I'm a freelance writer/photographer living in the East Village neighborhood of New York City.
A century ago, Charities Pier at the end of Twenty-sixth Street by the Hudson River was called Misery Lane since it was where bodies were sent after a disaster. It also became the site of a makeshift morgue for 146 New Yorkers after the tragic 1911 fire that burned the top three floors of the Triangle Shirtwaist Company factory, a ten-story building at 29 Washington Place at Washington Square Park. It was the worst workplace disaster until 9/11.
Most of the dead were women and young girls; many of them immigrant garment workers who had recently arrived in the United States from Italy, Austria, and Russia. In the years that followed, the fire (and the circumstances that led to it) inspired a host of workplace reforms from improved safety conditions and routine factory inspections to more unionized shops.
This year, the Triangle Shirtwaist Factory fire marks its centennial, and with its passing, a commemorative exhibit of artifacts and ephemera is on display at New York University's Grey Art Gallery, the site of the former factory. Art/Memory/Place: Commemorating the Triangle Shirtwaist Factory Fire traces primary source documents and photographs surrounding the fire, the subsequent criminal trial of its owners Max Blanck and Isaac Harris, and the more than 30 bills that were passed in its wake that addressed improved safety in the workplace.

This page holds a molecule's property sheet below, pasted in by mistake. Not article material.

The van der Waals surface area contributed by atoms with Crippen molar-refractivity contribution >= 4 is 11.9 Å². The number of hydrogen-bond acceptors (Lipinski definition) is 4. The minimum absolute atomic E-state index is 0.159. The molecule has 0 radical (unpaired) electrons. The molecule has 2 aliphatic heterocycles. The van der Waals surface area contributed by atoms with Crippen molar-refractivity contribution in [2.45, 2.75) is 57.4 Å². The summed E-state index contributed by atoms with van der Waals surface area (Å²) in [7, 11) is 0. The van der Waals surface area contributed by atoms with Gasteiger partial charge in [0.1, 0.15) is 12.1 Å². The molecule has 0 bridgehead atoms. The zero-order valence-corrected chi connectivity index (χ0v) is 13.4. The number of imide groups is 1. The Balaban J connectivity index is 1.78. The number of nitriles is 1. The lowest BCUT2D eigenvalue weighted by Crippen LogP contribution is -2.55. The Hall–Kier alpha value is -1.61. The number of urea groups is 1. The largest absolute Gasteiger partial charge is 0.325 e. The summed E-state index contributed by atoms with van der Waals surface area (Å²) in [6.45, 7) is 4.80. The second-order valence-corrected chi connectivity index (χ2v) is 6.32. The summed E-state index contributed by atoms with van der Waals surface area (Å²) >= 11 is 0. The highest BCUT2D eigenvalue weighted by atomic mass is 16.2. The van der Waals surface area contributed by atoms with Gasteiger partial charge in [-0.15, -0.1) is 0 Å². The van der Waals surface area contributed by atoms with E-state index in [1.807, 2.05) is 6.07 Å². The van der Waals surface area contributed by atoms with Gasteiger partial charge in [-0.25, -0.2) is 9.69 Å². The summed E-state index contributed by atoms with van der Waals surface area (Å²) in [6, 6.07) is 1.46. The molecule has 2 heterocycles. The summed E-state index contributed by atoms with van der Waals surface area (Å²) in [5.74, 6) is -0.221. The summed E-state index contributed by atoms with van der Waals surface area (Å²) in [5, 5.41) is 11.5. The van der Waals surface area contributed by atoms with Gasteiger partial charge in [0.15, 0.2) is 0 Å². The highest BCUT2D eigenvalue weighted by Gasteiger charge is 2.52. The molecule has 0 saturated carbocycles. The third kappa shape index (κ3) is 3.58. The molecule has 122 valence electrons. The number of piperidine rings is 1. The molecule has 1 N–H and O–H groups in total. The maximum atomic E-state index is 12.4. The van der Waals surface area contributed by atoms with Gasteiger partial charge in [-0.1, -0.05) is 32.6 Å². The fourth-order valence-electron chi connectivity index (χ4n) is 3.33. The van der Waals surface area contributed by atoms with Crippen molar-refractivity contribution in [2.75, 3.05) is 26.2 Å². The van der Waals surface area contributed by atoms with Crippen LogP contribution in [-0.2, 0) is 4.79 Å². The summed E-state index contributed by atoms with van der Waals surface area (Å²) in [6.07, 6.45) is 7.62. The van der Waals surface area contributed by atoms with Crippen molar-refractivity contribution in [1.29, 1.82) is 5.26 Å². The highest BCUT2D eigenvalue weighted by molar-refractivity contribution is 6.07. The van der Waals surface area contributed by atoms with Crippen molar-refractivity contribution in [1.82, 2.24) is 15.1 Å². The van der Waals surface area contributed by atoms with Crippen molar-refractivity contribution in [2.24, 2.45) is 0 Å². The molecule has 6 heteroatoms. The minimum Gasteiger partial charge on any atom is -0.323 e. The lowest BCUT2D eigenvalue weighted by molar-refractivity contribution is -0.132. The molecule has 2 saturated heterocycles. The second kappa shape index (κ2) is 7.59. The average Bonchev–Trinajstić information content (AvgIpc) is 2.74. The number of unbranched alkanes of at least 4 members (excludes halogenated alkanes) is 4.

The fire itself was an avoidable tragedy, made worse by the fact that many of the workers located on the eight- and ninth-floors could not escape because they were locked inside. (It was common at the time to lock individual factory floors since workers were searched before leaving the premises. Having one common exit eliminated the chances that a bit of fabric or lace could go missing.) When they could not escape the smoke and flames, dozens of workers jumped to their deaths, including a trio of girls who first wrapped themselves in an American flag before leaping.
Many circumstances about the incident made it deadlier, including the piles of fabric that were at the foot of each sewing machine, the scores of boxed shirts that were nearly blocking the elevators, the empty pails on each floor that were supposed to be filled with water, the rusty fire escape that collapsed under too much weight, and the elevator cables that snapped, killing all inside. Although fire crews arrived swiftly, there was little firemen could do. Their ladders and hoses could not reach beyond the sixth floor and their nets were too weak for the force of a body falling from eight or nine floors up.
Just as the Triangle Shirtwaist fire became symbolic of the horrors of the Industrial Revolution, the sad event captured the hearts and minds of New Yorkers, thousands who took to the streets in protest of the factory's harsh conditions. Much more than a single tragedy, the grief and remorse surrounding the deaths of so many of our nation's young women became a catalyst of positive change for the working class.